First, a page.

In mid-November 1981, US Secretary of State Alexander Haig sent President Reagan a memorandum outlining the implications of what he described as a “peaceful revolution” underway in Poland under the leadership of Solidarity, the national trade union. The Secretary said that if what was taking place in Poland could be “consolidated,” it would be an historic event that would “confound” Moscow’s power over Eastern Europe and provide a boost for “Western values.” Barely a month later, on the evening of 12 December, this peaceful revolution came to a screeching halt when the Polish regime deployed its military and internal security forces to suppress Solidarity and impose martial law throughout the country.
Caught Off Guard
The US administration let it be known that it had been surprised and unprepared for this move. Probably the mildest public statement to this effect by a US official came from Secretary Haig himself. He noted that although the US government had received what he considered “a fair, acceptable level of intelligence” on what the Polish regime “might” do, Washington had been surprised by the Polish army’s willingness to carry it out. Most public accounts by other officials were harsher, stating that the US government had been caught off guard because of a lack of intelligence. One Defense Department official described the episode to the press as a “collective failure in intelligence gathering and assessment.”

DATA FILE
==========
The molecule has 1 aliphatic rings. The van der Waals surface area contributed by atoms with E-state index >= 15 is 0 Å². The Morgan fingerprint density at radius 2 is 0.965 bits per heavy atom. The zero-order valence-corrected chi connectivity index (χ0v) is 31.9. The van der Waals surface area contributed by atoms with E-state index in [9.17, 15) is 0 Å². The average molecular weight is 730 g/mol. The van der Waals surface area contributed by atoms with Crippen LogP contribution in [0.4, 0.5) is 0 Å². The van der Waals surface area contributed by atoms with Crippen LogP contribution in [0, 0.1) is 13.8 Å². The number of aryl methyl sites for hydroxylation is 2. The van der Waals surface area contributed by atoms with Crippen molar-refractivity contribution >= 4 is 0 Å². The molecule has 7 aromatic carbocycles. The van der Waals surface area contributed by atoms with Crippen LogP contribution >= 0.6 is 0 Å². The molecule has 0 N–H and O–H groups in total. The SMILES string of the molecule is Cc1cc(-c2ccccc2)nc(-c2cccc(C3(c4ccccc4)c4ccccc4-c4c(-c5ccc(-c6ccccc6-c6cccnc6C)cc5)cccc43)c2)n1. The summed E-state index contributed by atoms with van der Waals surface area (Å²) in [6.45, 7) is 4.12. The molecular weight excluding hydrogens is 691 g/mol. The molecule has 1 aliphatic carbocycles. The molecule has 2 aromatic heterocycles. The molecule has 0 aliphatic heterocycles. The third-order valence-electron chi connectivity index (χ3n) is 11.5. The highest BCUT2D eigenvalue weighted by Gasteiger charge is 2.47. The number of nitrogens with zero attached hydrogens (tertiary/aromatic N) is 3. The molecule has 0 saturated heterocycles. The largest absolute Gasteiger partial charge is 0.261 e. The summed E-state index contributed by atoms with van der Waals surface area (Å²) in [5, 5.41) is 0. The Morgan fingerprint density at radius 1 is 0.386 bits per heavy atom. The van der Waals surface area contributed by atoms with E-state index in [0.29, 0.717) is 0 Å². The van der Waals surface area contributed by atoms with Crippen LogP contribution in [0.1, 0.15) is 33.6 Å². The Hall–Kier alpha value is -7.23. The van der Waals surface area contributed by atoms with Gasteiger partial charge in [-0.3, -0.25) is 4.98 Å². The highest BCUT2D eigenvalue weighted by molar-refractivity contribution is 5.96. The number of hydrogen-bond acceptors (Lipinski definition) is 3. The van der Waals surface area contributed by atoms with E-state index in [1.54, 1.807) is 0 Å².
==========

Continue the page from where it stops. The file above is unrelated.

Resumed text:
Note to Readers:
Links to two PDFs appear below. The first leads to the book’s front matter alone, five pages.
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